NEW film BlacKkKlansman hit cinemas this weekend telling the true story of how a black policeman infiltrated the Ku Klux Klan.
But it wasn’t the first time the white supremacist group had been dealt a devastating blow by an unlikely hero.
In the 1940s they were almost destroyed – by comic book hero Superman.
A popular serial called Klan of the Fiery Cross, in which the fictional Man of Steel took on the hate group, inspired millions of Americans to turn against the real version.
Comic heroes have a long history of tackling real world problems, though, according to renowned Scottish artist Frank Quitely.
During the 30 years he’s been involved in the industry, he has drawn award-winning comics featuring The X-Men, Batman and Superman.
Quitely, real name Vincent Deighan, says comics are at the forefront of addressing issues like racism and sexism.
“Comics have always been able to respond to the times quicker than literature or television or films,” he said.
“The turnaround for the production of comics, from someone writing a script about an issue they’ve been thinking about to it landing in the shop, is very short.
“It’s easy to look back on these small changes and play them down but in television and literature it’s small steps by people addressing things they’d like changed.
“There is a freedom in comics, though, because you’re not part of a big TV network or you’re not writing a gigantic movie. There is a little bit more scope for taking chances or making comments about things.”
Yesterday, Frank spoke about his work at What’s The Sketch, an Edinburgh International Book Festival event which looked at his career and the future of comics.
An exhibition of Frank’s work was held at Kelvingrove Art Gallery in Glasgow last year to celebrate his 30 years in the industry. “Comics, when I started out, were just in a period where they were growing up,” he said. “The stories were dealing with current affairs.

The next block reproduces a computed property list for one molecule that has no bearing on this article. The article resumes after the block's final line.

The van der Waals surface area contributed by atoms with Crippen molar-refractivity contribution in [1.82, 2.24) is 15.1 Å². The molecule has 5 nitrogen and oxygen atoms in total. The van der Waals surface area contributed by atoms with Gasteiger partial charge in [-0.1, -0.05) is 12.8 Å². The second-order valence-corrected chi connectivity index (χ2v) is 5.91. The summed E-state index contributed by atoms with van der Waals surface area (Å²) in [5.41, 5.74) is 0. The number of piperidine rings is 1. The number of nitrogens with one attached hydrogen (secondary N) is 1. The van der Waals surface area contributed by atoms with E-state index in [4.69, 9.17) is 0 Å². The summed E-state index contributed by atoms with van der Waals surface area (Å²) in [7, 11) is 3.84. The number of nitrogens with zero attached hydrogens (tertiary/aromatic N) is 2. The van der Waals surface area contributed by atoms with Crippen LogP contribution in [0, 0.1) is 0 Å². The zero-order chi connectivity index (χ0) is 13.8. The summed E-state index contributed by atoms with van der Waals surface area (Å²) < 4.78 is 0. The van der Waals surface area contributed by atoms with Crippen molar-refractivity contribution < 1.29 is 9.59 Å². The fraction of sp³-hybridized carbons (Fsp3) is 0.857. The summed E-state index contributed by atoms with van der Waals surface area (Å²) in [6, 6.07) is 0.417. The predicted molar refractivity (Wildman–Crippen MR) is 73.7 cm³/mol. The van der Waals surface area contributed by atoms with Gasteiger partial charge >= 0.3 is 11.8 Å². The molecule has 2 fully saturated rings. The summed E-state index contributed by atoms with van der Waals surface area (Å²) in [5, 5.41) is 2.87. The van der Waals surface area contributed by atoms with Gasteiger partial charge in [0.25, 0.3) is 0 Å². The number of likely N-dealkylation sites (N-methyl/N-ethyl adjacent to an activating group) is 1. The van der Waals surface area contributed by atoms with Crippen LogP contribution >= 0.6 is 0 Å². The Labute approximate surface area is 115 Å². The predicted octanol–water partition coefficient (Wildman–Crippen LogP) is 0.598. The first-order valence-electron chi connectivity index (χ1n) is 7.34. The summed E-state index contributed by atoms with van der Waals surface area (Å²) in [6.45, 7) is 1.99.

“When I started, it was mostly men that worked in the industry, that went to the comic book conventions and the superheroes were men.
“Now we have more diversity in the industry, both in gender and ethnicity. We have more women at conventions and more women writing and drawing comics.”
Heroes packing a political punch
The mainstream comic is a multi-million-pound movie franchise but since the 60s has tackled bullying, homophobia, bigotry and civil rights.
Created in 1941 by a psychologist to subvert the idea of masculinity, the writer of Wonder Woman said the purpose was to influence children into thinking women can be as powerful as men.
Now the star of moody TV show Arrow, in the 1960s the superhero went from battling bank robbers to tackling heroin addiction, racial inequality, and social injustice of every kind.
Created in the 1960s, Black Panther featured a black character who battled the Ku Klux Klan, and was the head of a fictional African nation which was the most powerful in the world.
Kathy Kane plays Batman’s female counterpart and in 2006 it was revealed the character was a lesbian. In June, actor Ruby Rose was cast as the character in a forthcoming television series.
Next year Brie Larson will star in Captain Marvel. The current character donning the cape is Kamala Khan, a 16-year-old Pakistani-American, and the first Muslim to headline her own comic.
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